It's not just Indians who wonder why this is so. Locals in Nizampur, a village on the Delhi-Haryana border with a reputation for producing prodigious talent, say that some time before the 2014 Asian Games in Guangzhou they had a few visitors from China. The guests apparently visited the local stadium, questioned players about their diet and even took soil samples from the village in an effort to unravel the mystery of how the hamlet produced such talent. "Yeh shayad hawa ki hi baat hai, ya paani ki. Par kabaddi hamare khoon me hai (It may be because of the air or the water, but kabaddi is in our blood)," says Mohit Chhillar, a Nizampur native and one of the stars of the Steelers.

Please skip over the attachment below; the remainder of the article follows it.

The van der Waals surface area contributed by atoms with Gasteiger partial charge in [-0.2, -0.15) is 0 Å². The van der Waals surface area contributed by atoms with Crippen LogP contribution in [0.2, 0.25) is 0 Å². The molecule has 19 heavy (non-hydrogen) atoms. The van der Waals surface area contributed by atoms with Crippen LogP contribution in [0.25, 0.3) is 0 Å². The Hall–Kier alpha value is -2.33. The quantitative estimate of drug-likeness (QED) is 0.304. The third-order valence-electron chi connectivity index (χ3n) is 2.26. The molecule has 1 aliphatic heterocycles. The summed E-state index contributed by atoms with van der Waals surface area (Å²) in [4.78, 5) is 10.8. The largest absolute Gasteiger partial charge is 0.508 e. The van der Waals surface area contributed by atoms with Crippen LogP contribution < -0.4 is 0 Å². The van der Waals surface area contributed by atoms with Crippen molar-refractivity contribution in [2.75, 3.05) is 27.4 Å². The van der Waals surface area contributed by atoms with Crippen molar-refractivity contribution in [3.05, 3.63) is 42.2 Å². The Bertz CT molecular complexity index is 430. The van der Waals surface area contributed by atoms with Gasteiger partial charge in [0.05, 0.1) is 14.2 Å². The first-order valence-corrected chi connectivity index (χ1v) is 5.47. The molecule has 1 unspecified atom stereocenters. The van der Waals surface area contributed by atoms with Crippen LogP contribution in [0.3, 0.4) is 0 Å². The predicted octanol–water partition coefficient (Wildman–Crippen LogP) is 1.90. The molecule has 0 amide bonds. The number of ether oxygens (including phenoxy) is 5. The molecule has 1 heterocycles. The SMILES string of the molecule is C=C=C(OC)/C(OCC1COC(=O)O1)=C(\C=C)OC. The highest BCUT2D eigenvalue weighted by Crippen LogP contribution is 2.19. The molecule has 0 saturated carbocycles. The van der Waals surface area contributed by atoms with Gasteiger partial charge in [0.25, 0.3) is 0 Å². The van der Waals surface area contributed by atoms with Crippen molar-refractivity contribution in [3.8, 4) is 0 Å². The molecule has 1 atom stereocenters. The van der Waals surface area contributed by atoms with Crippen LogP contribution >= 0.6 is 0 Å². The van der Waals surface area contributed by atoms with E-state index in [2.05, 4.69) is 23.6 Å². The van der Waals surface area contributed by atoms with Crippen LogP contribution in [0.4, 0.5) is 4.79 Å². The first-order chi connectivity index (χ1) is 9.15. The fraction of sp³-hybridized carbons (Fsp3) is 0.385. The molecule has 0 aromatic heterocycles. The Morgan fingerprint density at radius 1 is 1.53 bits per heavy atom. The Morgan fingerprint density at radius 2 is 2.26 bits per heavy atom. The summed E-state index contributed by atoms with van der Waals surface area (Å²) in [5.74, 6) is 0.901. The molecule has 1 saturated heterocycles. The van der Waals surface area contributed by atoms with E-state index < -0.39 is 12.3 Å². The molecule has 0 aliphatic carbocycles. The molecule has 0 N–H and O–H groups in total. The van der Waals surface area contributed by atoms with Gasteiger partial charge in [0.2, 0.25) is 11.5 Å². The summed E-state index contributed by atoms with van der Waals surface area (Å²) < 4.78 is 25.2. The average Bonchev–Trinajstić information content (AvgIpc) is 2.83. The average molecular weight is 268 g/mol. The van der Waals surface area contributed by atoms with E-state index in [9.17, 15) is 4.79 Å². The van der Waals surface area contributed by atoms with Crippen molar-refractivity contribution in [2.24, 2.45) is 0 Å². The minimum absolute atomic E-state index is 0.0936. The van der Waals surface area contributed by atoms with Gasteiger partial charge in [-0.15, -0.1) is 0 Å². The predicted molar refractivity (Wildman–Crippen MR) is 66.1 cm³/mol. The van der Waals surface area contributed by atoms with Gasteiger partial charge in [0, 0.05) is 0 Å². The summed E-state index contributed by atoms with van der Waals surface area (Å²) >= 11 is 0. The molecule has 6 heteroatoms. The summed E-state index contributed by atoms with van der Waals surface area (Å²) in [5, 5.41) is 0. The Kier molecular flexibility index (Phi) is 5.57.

"Go to a village and ask anyone. They will say, 'Hum khelte the (We used to play).' From every house there will be some child who is playing. Nicker nahi hogi, par khelenge (They might not have shorts, but they will play)," laughs Narwal who hails from Rindhana village near Sonepat, another hub of the sport in Haryana. "We pick up this craze from childhood itself. When I was seven or eight years old, my father would ask me who did I kick while raiding or how did I escape from a tackle. That's all he cared about."
Narwal says that the passion for kabaddi would have remained intact even if he was not a part of the PKL. It doesn't matter if the players are competing in the circle-style kabaddi (that is played on mud) or the national style of the Asian Games and the PKL (that is played on a rectangular synthetic mat). "There are so many tournaments that take place all around the year," he says. "Some village or the other will be hosting a tournament. There is always a game going on."